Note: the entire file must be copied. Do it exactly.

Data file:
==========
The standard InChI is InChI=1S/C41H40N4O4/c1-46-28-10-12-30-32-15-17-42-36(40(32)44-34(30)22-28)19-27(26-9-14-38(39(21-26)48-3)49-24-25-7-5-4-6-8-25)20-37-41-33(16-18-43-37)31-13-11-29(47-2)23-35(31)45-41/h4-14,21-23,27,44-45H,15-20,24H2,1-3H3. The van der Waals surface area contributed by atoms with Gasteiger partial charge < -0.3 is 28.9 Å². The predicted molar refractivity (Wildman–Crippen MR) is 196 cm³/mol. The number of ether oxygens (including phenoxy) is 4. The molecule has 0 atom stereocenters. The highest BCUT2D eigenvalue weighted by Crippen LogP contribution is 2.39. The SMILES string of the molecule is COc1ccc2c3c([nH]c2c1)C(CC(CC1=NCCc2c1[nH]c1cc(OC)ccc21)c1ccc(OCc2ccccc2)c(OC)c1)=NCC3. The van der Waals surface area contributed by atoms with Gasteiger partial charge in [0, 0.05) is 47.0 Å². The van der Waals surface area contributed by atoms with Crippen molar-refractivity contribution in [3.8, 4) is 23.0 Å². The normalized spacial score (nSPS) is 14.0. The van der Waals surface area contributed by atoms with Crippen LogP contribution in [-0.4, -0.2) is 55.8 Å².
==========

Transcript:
The standard InChI is InChI=1S/C41H40N4O4/c1-46-28-10-12-30-32-15-17-42-36(40(32)44-34(30)22-28)19-27(26-9-14-38(39(21-26)48-3)49-24-25-7-5-4-6-8-25)20-37-41-33(16-18-43-37)31-13-11-29(47-2)23-35(31)45-41/h4-14,21-23,27,44-45H,15-20,24H2,1-3H3. The van der Waals surface area contributed by atoms with Gasteiger partial charge < -0.3 is 28.9 Å². The predicted molar refractivity (Wildman–Crippen MR) is 196 cm³/mol. The number of ether oxygens (including phenoxy) is 4. The molecule has 0 atom stereocenters. The highest BCUT2D eigenvalue weighted by Crippen LogP contribution is 2.39. The SMILES string of the molecule is COc1ccc2c3c([nH]c2c1)C(CC(CC1=NCCc2c1[nH]c1cc(OC)ccc21)c1ccc(OCc2ccccc2)c(OC)c1)=NCC3. The van der Waals surface area contributed by atoms with Gasteiger partial charge in [0, 0.05) is 47.0 Å². The van der Waals surface area contributed by atoms with Crippen molar-refractivity contribution in [3.8, 4) is 23.0 Å². The normalized spacial score (nSPS) is 14.0. The van der Waals surface area contributed by atoms with Crippen LogP contribution in [-0.4, -0.2) is 55.8 Å².